The Pennsylvania Immigration and Citizenship Coalition (PICC) is a diverse coalition of over 60 member organizations and hundreds of individual supporters. Our membership includes community groups, social, health and legal service providers, advocacy organizations, labor unions, and faith communities. PICC plays a unique role as the only organization in Pennsylvania that brings together organizations and individuals representing different ethnicities, immigration statuses, faiths, and other backgrounds, to work collectively on immigrant rights in Pennsylvania.
Our mission is to advance immigrants’ rights and promote immigrants’ full integration into society by advocating with a unified voice for greater public understanding and welcoming public policies throughout Pennsylvania.
PICC’s work is guided by the following values:
- Collaboration – We are committed to broad-based coalition work and embrace the challenge of finding common ground and building positive working relationships between diverse groups and individuals.
- Engaging Diversity – We believe that by working together as diverse immigrant groups we increase our collective power and impact. We are committed to addressing diverse communities’ identified needs, reflected within our advocacy, organizing and program work, as well as within PICC’s leadership.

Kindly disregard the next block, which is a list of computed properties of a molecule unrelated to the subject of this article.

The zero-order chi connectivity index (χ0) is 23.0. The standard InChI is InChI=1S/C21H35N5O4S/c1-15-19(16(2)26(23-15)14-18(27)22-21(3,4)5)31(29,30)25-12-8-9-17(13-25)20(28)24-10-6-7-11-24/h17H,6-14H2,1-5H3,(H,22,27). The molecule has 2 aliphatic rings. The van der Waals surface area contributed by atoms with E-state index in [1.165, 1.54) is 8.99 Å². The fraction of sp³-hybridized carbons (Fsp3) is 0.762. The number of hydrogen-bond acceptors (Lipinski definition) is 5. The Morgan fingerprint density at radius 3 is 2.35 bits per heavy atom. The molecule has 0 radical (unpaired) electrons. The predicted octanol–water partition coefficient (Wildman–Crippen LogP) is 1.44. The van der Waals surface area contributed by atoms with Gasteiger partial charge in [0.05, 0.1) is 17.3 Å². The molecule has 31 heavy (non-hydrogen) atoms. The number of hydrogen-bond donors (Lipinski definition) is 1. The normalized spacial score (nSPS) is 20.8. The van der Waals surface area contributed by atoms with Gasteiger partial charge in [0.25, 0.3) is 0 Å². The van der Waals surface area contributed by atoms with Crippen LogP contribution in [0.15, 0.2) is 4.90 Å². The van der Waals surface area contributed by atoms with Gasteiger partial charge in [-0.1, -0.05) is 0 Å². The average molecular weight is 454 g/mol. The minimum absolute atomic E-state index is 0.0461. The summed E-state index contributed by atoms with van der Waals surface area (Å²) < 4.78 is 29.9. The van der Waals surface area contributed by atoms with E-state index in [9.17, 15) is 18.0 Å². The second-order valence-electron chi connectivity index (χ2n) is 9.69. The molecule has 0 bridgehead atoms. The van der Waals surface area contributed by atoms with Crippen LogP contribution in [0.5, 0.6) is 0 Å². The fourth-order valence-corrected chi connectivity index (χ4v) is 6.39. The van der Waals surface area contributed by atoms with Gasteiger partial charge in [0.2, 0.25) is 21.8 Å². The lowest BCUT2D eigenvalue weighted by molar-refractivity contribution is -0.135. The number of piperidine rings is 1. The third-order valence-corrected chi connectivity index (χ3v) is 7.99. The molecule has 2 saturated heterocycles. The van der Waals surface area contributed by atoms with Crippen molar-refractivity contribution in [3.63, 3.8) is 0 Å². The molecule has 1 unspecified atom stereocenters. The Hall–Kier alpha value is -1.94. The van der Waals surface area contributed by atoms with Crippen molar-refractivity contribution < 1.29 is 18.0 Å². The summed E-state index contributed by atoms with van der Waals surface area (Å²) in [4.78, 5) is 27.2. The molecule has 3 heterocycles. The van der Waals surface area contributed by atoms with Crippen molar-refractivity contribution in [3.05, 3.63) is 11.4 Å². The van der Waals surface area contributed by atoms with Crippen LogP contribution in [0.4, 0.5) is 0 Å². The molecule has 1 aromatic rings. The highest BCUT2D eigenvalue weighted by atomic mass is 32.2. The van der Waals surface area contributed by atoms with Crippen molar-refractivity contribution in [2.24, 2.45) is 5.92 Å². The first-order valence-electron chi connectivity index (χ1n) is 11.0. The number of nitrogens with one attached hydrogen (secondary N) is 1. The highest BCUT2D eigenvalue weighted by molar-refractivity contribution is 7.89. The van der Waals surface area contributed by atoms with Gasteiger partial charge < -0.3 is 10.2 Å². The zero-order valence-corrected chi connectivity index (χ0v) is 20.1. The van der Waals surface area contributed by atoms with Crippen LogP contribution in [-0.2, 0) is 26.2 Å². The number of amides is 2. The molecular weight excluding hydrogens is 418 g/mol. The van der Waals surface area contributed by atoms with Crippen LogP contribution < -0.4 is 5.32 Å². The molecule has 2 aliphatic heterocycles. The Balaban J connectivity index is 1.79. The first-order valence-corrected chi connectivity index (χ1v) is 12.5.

- Immigrant Leadership – We support and facilitate the development of leadership within immigrant communities to ensure that immigrant communities are at the fore in defining and leading our work.
- Collective Ownership – Our work moves forward through the time, energy and commitment of our member organizations, community leaders, staff and Board.
PICC began meeting as an informal coalition in 1998 as advocates struggled with the impact of immigration reform and welfare reform measures enacted in 1996. This interfaith, interagency coalition responded through advocacy, training, and leadership development.
After the tragedies of September 11, 2001, a climate of fear led to the targeting of many innocent immigrants. The Immigration and Naturalization Service was dramatically reorganized into three separate agencies under the new Department of Homeland Security. The United States refugee program decreased the number of refugees that it accepted, causing several programs that work with refugees to downsize or shut their doors. PICC responded by stepping up advocacy for efforts and working to build a broader statewide coalition. We continue to work to expand our geographic scope.